After 17 years of dieting, I’ve finally stopped and learned to love myself as I am

Constant diets became mentally exhausting for Amy Bates – until she put on weight and began to love her bigger body

Amy Bates on her wedding day (left) and 10 years later, after finding her 'happy weight'. (Supplied)
Amy Bates on her wedding day (left) and 10 years later, after finding her 'happy weight'. (Supplied)

Amy Bates, 37, from Birmingham, spent 17 years on a constant and exhausting quest to be thinner. She’s now changed her relationship with food for good, given up dieting and learned to embrace her bigger body.

“I've always dieted, I don't really remember a time that I didn’t. Even when I was 16, I did the Atkins plan and would take sandwich boxes with slabs of cheese and cold pork chops to work.

Over the years, I've used meal replacement shakes and colon cleanse powders and followed WeightWatchers and Slimming World. My mum did those diets and there would always be low-calorie chocolate bars and low-fat yoghurts in the fridge, so I had those principles around me throughout my childhood and teenage years growing up.

I was never big, no more than a size 12, but I was bigger than my friends. It was just my body shape but, when you’re younger, that doesn’t sit very well, plus, I was always heavier than my mum by a good stone. I’ve always weighed heavy, even when my body was slim.

Shamed at work

I joined the police at 19 and had to have a medical examination where the nurse weighed me and I fell into the obese category according to my BMI. She could see that I didn’t look fat but she sent me away telling me I needed to lose weight. I felt so angry that she said this to me at such a vulnerable age, and it just reinforced what I was already feeling about the number on the scales.

Amy enjoying a night out in her twenties. (Supplied)
Amy enjoying a night out during her twenties which she spent yo-yo dieting. (Supplied)

Society is set up in a way where we think we need to be in a small body. Diet culture has become normalised and, when I was in my teens and 20s, that cycle of ‘I'll get back on it on Monday’ was a constant. There were years of frustration where I'd yo-yo between diets, losing half a stone, putting it back on again, not really getting anywhere.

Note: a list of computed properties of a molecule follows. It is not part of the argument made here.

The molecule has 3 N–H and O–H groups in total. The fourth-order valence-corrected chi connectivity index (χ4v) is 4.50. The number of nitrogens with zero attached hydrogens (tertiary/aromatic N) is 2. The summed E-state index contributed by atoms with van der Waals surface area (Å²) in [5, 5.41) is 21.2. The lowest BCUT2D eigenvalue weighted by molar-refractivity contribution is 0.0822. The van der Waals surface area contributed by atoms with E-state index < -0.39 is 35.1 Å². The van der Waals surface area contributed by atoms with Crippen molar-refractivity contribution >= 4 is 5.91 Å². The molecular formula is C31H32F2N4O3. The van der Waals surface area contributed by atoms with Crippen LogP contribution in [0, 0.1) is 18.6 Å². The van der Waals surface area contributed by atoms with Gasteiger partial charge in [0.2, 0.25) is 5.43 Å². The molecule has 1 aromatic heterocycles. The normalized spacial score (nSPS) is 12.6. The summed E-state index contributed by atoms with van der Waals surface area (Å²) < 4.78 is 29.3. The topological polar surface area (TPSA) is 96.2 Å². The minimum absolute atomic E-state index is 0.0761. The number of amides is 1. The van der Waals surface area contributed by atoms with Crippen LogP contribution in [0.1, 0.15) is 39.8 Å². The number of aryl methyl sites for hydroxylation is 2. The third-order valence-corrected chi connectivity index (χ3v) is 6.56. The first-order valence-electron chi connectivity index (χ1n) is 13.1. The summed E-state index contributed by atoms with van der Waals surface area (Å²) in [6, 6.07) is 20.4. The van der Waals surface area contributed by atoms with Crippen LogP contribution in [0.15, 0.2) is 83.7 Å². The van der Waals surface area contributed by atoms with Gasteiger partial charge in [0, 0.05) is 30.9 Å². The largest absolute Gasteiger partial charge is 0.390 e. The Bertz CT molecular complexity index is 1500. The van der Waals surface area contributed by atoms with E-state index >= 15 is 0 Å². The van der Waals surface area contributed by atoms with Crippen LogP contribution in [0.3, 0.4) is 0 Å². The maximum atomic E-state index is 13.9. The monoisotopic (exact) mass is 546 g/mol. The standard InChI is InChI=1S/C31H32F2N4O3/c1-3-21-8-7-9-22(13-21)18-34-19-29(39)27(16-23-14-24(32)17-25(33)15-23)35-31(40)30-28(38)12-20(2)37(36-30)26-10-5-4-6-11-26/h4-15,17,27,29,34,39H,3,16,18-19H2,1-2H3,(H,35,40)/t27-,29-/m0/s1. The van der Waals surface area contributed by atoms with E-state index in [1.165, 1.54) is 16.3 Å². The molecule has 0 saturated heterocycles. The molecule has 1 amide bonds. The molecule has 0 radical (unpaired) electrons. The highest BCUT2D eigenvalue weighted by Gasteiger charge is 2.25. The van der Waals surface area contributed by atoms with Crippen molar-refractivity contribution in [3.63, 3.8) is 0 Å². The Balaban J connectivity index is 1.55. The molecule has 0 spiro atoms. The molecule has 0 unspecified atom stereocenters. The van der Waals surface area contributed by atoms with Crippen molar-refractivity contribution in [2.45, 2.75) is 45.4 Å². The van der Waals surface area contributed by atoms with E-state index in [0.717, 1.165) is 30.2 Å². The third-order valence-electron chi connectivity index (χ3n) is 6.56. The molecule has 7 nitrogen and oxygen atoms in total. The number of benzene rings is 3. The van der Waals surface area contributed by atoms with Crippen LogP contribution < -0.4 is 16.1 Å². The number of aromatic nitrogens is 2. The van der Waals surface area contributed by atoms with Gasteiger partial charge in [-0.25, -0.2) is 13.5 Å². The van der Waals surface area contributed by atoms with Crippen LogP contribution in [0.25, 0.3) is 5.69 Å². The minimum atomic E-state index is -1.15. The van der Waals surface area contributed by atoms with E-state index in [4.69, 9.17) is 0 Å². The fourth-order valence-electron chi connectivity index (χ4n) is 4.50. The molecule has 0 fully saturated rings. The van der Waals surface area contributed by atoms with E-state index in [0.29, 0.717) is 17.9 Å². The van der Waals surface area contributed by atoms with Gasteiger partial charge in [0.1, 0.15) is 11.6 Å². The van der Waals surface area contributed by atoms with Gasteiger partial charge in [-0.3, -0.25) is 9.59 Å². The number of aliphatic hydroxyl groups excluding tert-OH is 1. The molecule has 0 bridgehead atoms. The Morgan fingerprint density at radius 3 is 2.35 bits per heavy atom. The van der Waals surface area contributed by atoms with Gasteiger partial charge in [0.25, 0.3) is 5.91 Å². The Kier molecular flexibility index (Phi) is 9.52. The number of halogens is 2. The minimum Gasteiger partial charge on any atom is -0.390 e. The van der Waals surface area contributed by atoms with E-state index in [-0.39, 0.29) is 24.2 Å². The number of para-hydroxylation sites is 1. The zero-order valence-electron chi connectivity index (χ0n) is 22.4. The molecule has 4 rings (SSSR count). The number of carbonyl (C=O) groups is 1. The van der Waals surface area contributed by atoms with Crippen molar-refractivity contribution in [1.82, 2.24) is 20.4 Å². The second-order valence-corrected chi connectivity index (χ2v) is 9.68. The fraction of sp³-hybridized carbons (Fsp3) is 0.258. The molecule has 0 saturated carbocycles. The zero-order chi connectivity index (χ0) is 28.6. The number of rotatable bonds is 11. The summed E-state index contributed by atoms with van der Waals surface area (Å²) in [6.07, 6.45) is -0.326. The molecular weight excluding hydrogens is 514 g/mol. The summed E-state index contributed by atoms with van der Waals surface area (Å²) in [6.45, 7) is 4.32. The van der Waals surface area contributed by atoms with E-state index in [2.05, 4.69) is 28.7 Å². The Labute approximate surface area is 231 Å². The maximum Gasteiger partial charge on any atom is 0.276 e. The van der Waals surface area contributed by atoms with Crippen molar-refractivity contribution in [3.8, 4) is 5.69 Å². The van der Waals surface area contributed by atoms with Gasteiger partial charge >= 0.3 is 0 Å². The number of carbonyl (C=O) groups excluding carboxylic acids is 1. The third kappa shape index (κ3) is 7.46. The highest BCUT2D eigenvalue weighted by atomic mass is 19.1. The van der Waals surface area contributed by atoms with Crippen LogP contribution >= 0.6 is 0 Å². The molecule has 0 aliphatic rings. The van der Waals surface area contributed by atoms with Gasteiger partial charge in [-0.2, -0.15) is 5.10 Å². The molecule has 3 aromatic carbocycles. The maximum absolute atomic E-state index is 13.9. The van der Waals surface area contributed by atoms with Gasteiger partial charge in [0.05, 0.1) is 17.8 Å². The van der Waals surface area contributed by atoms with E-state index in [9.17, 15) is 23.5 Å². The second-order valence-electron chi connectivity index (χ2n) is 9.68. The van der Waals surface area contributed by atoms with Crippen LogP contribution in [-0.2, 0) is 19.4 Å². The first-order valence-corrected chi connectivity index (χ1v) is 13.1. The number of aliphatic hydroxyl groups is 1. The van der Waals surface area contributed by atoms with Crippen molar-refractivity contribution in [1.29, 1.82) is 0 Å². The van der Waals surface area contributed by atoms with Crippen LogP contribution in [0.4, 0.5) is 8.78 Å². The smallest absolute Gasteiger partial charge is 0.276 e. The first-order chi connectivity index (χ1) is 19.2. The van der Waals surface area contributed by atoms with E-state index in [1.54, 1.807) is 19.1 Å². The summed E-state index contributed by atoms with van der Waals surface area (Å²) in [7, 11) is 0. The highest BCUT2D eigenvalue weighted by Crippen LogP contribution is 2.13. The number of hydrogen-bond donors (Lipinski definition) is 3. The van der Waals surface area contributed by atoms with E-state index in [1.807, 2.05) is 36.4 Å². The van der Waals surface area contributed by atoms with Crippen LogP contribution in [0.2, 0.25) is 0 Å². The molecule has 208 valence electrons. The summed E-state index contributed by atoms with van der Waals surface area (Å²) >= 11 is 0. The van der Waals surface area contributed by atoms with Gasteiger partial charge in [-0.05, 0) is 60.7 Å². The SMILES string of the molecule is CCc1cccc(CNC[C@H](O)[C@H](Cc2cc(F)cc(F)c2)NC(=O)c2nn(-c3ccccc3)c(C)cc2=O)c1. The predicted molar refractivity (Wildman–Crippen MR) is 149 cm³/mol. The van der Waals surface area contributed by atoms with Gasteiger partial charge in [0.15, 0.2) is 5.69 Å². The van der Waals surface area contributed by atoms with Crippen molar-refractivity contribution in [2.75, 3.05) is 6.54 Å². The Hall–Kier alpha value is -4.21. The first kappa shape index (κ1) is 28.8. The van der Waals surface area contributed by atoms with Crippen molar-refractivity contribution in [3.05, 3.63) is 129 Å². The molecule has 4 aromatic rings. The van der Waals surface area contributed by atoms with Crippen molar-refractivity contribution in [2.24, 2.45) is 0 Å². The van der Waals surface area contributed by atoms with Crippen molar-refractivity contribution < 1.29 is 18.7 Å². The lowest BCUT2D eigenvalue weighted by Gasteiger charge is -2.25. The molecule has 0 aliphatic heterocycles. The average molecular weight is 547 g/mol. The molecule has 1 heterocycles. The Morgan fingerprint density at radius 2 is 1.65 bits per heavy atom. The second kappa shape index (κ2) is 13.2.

By 27, I was preparing to marry my now-husband Adam. I went on a high-protein, low-carbohydrate diet and did a lot of running to get into my slinky wedding dress. I was at the peak of my physical fitness when, before my hen party, I found out I was pregnant with my son Ryley, now nine.

Read more: Here's what happens to your body when you're happy

Food was my version of smoking or drinking or anything else people do excessively to comfort themselves, and so I decided I was fine with eating whatever I wanted because I knew I’d deal with it afterwards. I piled on four and a half stone and had pre-eclampsia towards the end which gave me water retention.

A girl I know made comments about how fat I was – which just reinforced this message that we’re not even supposed to be big when we’re pregnant. I was gutted. I was already very aware and conscious of the weight gain so having someone say it out loud like that was just horrible.

Amy with Adam attending a friend's wedding. (Supplied)
Amy with Adam, pre-marriage and kids, attending a friend's wedding. (Supplied)

Yoyo dieting

I lost most of the weight on a meal replacement diet and, two years later, I got pregnant with my daughter Cady, now six. I put a lot of weight on again and, afterwards, struggled with the headspace for a diet.

I’d left the police and I started a new business, opening a beauty salon when Cady was six months old. I was busy and got into the habit of grabbing Diet Cokes and chocolate bars on the go.

Read more: 3 in 10 girls under 18 have an eating disorder, finds major new study

When COVID hit, I started following diets that were all about healthy fats and proteins, but I still wasn’t losing weight. I hit a wall and started to recognise the fact I couldn't eat anything without having so much 'noise' going on in my head.

Every time I was preparing a meal there would either be a dialogue of ’This is a good meal. Aren't you a good person? You should be pleased with yourself’ or, if I was in a slump and eating something that I would consider to be bad, I’d think, ‘Look at you, you’ve got no self-control’. It was absolutely exhausting.